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“Always eat your greens,” was once the advice of every mother who was concerned about the health of her children. A new way of eating vegetables has become known in the USA in the past five years or so and the trend (you might say fashion) is now broadening its appeal to the UK and other countries with one writer claiming they are becoming the “highest-flying salad items since rocket”. (The joke doesn’t work in US English, where the vegetable is usually called arugula.)

A small heap of microgreens in a glass bowl.
(Photo: Microgreens USA)

People have long grown mustard and cress on wet flannel to harvest for salad. Like these sprouts, microgreens are young plants, no more than a week or so old, usually with only their first seed leaves developed. The leaves and stems are harvested and served in a mixed salad. Unlike alfalfa and bean sprouts the roots aren’t eaten, not least because microgreens are usually grown in soil. A very wide variety is available, not just common salad plants such as arugula, lettuce and celery, but also red beet, cabbage, basil, endive, purslane, rapini (the edible leaves of an immature white turnip), dill, sorrel, and many others. Nor are microgreens always vegetables: some are flower plants such as chrysanthemums.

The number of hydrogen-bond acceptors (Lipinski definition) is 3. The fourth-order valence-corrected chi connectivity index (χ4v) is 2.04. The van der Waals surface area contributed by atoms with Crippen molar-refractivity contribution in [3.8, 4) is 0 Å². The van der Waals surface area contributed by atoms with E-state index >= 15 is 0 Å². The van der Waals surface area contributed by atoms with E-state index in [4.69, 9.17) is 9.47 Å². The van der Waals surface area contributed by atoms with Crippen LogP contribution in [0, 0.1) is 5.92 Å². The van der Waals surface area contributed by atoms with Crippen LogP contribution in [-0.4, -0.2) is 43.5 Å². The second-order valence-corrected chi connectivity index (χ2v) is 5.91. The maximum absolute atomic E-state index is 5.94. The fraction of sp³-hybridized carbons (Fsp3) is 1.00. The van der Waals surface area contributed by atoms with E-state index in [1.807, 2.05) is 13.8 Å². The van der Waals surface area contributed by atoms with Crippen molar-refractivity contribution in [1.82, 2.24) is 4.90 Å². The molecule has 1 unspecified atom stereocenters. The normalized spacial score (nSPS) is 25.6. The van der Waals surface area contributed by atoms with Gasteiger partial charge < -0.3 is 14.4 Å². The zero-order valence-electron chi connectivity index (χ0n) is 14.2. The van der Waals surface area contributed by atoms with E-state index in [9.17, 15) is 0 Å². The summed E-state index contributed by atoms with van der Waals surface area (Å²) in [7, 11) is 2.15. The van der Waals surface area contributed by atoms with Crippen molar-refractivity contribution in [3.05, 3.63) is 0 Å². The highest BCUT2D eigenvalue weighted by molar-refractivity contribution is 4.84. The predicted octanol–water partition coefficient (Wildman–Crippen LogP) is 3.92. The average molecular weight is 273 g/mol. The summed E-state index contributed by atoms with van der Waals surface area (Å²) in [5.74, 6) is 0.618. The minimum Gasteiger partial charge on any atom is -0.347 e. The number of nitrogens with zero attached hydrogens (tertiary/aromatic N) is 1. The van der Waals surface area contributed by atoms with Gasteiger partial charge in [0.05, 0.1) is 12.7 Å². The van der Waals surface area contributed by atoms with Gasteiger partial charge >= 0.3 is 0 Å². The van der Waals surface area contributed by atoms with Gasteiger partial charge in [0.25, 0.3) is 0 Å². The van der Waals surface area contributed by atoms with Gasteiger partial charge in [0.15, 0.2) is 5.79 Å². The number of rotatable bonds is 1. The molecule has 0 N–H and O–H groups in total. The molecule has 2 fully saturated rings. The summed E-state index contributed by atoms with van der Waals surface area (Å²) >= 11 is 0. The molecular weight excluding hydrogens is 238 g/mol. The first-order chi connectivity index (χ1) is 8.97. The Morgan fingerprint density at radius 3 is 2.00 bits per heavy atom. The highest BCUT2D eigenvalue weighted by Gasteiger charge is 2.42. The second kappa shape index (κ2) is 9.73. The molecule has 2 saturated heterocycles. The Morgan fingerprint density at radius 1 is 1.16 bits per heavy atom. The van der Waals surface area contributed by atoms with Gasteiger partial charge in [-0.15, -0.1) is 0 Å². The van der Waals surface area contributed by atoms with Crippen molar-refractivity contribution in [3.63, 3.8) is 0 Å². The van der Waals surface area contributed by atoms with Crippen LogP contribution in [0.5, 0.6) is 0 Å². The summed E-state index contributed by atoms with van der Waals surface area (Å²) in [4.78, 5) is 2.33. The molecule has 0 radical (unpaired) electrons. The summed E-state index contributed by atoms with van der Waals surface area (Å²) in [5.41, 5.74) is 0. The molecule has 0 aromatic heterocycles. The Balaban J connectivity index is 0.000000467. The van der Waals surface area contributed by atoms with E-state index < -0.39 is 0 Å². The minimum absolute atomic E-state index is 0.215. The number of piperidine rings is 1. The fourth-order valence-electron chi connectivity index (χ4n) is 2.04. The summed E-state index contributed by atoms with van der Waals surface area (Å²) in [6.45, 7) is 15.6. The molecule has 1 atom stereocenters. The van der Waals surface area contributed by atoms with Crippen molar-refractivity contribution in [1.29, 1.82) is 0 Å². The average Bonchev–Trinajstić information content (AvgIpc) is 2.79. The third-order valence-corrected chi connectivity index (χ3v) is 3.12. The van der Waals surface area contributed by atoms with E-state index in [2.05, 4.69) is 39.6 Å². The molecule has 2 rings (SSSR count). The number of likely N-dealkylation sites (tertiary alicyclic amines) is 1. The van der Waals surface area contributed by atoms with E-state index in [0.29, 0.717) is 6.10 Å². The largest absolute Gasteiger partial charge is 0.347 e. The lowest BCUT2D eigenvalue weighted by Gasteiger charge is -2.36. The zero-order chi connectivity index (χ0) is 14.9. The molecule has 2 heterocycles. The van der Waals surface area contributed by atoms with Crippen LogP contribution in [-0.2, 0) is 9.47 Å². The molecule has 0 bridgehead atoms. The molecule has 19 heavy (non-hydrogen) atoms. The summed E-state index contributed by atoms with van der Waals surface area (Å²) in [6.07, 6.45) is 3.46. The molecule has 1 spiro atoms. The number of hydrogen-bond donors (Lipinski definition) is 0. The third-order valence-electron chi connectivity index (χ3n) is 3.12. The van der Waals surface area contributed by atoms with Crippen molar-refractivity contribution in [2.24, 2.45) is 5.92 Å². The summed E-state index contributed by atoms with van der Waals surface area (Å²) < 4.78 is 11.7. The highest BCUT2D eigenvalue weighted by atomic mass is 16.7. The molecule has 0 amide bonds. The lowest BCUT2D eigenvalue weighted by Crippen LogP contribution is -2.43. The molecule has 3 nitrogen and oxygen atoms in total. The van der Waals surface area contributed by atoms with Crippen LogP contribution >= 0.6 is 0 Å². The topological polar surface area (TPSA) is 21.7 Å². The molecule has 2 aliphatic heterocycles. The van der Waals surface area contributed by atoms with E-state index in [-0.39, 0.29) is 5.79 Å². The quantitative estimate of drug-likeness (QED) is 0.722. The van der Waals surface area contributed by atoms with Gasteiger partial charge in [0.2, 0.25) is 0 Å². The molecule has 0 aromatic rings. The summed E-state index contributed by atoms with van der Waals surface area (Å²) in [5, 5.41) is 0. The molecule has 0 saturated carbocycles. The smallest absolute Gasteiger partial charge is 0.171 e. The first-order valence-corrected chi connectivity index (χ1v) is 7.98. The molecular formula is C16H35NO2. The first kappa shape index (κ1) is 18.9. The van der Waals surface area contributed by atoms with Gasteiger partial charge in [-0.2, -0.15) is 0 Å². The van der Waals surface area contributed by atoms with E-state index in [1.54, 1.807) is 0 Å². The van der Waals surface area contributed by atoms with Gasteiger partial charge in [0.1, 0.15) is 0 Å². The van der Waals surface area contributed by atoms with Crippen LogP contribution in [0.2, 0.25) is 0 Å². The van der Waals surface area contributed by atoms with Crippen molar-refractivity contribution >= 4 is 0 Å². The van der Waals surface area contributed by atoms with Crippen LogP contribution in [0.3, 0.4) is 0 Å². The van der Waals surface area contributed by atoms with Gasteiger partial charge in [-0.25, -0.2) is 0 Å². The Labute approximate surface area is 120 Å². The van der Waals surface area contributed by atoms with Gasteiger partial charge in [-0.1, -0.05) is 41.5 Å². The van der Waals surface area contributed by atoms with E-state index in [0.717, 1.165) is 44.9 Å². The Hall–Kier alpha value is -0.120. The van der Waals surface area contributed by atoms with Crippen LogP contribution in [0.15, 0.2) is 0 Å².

Part of the appeal is that the salad is often as fresh as can be, with the plants being harvested moments before they’re served. Supporters claim their flavour is often more intense than other salads or the mature plants and that they contain health-giving minerals. This puts them into the class of functional foods or nutraceuticals.

The oldest example of the word I can find is from 1998. It turns up most often in connection with the restaurant trade, inevitably so because of the way the plants are grown and harvested, though some supermarkets are looking at including them in pre-packed salads. Another term sometimes used is microherbs, though this is a misnomer because the choice is much wider than just herb plants.

We had different types of microgreens that needed to be layered in a specific order on the fish, so that the different colors would show.

Orange County Register, 1 May 2006

After moving to the Bath Priory, Horridge decided to keep in touch with microgreens. “The exciting thing about these plants is that they bring together great taste and great appearance — they’re not just a garnish.”

Guardian, 5 May 2006

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Page created 20 May 2006